I occupy a weird space, generationally. I’m an older “millennial,” but my mom was young when she had me, making her a “Generation Xer.” So while most of my friends grew up with properly established adult boomers for parents, I had the younger “cool mom.” I had the mom who had Nirvana’s “Nevermind” on cassette, and this was largely positive for me. She never experienced parenthood as a break with popular culture the way a lot of older parents did, and to this day she remains very open-minded about music, art, and literature.
So when I learn about stuff like OK Soda, Coca-Cola’s desperate attempt to court the youth market, I have to wonder… how stupid did they think she was? I mean, as a parent, she might have been more “adult” than your average Gen Xer, but did they really think the tagline, “Things are going to be OK” would relate to the disaffected young masses? As if the flannel-wearing youths would watch these commercials and think, “Yes. This is a soda that isn’t trying too hard with its Charles Burns-designed cans. This is the soda of choice for Ethan Hawke’s character in Reality Bites. This soda speaks to me.”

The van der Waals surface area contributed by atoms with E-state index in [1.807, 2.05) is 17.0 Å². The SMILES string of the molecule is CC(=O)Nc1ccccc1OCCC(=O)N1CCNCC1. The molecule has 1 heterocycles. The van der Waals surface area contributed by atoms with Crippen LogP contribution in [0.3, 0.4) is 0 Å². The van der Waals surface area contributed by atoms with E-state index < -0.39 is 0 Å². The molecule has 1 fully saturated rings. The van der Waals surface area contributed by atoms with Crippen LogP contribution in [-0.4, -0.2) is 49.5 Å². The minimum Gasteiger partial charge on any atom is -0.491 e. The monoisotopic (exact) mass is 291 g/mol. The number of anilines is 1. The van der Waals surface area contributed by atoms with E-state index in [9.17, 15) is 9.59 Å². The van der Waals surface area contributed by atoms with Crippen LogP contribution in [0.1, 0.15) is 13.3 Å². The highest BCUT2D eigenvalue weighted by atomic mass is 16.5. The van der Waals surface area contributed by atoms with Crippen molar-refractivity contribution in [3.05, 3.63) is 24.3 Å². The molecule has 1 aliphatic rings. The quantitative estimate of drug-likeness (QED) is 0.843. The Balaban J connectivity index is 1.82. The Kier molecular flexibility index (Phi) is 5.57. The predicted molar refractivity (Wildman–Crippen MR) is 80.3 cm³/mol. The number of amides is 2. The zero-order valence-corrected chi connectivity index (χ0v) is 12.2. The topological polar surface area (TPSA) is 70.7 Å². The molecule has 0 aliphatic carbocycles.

OK Soda had its trial run in a few test markets from 1993 to 1995—it was a total flop. But while we’re left with only a few remaining cans on eBay and this absurdly transparent marketing campaign (commercials in the video below), these ads are such a perfect moment in 90s pop culture. At a time when Vogue was doing high-end grunge fashion spreads, OK Soda was doing the exact same thing—trying too hard to look like you’re not trying too hard.